Professor Ian Galton, this issue's featured innovator, holds several world-records for high-speed/high-accuracy converters and is inventor on several U.S. patents in this technology area. Students in Galton's department—Electrical and Computer Engineering—also voted him "best teacher" in 2006. In addition, Galton has several inventions disclosed to the Technology Transfer Office at UC San Diego and works with David Gibbons, assistant director, to commercialize these new technologies. This long-term collaboration has resulted in license agreements for Galton's analog-to-digital converter innovations. Working with Galton, Gibbons is impressed with the inventor: "a no-nonsense researcher who knows his stuff and doesn't waste time."
Galton's work has impressed San Diego entrepreneurs as well. Two start-up companies formed during the last decade using Galton's technology. More recently, Dr. Bernard Xavier, one of the founders of Quorum Systems, Inc. (acquired by Spreadtrum Communications, SPRD) and Innocomm Wireless (acquired by National Semiconductor, NSM), began laying the foundation for a new start-up. Partnering with Dr. Andrea Panigada, then a Ph.D. student, Xavier and Panigada licensed Galton's newest converter technology and formed Linear Silicon Solutions, Inc. Galton will serve as a scientific advisor for the new company.
Linear Silicon Solutions isn't Xavier's and Galton's first common endeavor. The two met in 1996 at Pacific Communication Sciences, Inc., where Galton was consulting while on leave from the University of California. Two years later, Xavier invited Galton to join his newly formed board of directors at Innocomm Wireless.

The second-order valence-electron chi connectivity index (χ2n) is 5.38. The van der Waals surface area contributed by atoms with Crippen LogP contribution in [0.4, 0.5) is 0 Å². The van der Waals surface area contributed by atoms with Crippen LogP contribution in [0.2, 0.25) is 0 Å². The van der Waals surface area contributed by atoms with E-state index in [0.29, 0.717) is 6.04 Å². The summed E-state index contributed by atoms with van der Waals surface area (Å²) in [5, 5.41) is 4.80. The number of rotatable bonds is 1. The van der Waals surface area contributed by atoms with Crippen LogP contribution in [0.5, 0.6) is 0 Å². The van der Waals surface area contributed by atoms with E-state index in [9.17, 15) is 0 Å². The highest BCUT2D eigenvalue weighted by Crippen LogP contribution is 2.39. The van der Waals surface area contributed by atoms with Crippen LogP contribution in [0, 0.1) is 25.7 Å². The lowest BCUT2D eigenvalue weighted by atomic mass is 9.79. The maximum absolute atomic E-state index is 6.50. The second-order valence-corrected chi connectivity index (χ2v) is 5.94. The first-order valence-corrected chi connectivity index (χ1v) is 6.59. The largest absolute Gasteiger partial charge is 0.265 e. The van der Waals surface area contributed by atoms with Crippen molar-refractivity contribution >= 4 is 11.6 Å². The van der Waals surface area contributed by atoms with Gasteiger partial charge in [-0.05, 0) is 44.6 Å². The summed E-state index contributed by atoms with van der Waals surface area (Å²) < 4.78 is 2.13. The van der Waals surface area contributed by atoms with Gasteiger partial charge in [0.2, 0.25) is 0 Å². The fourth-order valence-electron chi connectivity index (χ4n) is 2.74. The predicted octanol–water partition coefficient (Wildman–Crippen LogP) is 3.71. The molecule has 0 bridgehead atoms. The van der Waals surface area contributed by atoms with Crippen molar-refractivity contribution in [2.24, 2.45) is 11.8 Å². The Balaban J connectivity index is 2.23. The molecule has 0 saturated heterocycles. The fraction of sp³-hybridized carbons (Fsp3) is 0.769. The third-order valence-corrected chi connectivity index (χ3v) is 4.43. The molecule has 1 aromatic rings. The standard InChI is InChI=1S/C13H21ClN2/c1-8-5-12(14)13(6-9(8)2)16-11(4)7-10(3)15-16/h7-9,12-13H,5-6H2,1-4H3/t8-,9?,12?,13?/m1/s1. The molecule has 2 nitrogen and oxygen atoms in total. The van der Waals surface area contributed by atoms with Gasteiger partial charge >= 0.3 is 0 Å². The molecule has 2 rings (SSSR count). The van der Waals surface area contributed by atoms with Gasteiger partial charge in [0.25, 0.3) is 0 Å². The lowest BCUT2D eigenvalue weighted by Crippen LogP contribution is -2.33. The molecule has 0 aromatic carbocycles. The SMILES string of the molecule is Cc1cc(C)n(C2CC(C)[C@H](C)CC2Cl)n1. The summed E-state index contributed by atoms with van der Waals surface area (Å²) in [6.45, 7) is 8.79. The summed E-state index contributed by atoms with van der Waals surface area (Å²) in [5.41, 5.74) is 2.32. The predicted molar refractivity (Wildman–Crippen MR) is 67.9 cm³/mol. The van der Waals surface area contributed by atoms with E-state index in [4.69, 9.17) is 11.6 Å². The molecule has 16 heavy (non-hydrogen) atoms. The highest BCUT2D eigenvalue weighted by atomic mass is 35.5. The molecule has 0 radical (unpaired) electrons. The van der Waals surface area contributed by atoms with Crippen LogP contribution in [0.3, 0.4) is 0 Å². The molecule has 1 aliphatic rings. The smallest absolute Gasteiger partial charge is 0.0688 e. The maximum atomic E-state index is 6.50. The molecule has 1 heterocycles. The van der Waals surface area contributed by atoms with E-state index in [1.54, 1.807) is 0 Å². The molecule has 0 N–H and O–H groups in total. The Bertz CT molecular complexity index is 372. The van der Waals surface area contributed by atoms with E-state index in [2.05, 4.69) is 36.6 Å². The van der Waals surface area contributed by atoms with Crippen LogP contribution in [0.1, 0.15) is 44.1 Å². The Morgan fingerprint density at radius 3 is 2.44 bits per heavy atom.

Galton and Panigada have been working closely for several years as well. Galton has served as Panigada's Ph.D. advisor since 2005 and the two have conducted joint research since 2003. Galton and Panigada were honored with an Institute of Electrical and Electronics Engineers (IEEE) best paper award in 2008 for their paper on Digital Background Correction of Harmonic Distortion in Pipelined ADCs. According to Galton, this paper was pivotal in outlining the technology licensed by new start-up, Linear Silicon Solutions.
In talking about his academic research ventures, Galton states, "my group's objective is to develop enabling technology for highly integrated, low-cost, communication systems. A major challenge is to overcome analog performance limitations that have been imposed by processes optimized for today's digital circuitry."
Galton has been teaching and conducting research at UC San Diego since 1996, initially as an associate professor and later a professor of electrical engineering. He also leads UC San Diego's Integrated Signal Processing Group. Prior to UC San Diego, Galton worked at UC Irvine as an assistant professor of electrical engineering.
In addition to his academic research, Galton regularly consults at several semiconductor companies and teaches industry-oriented short courses on the design of mixed-signal integrated circuits, as well as serving on corporate Boards of Directors and corporate Technical Advisory Boards. He is also active in various capacities with IEEE, including past Editor-in-Chief of Transactions on Circuits and Systems II: Analog and Digital Signal Processing, member of the Solid-State Circuits Society Administrative Committee, member of the Circuits and Systems Society Board of Governors, and member of the International Solid-State Circuits Conference Technical Program Committee. Galton received his Sc.B. degree from Brown University, and his M.S. and Ph.D. degrees from the California Institute of Technology.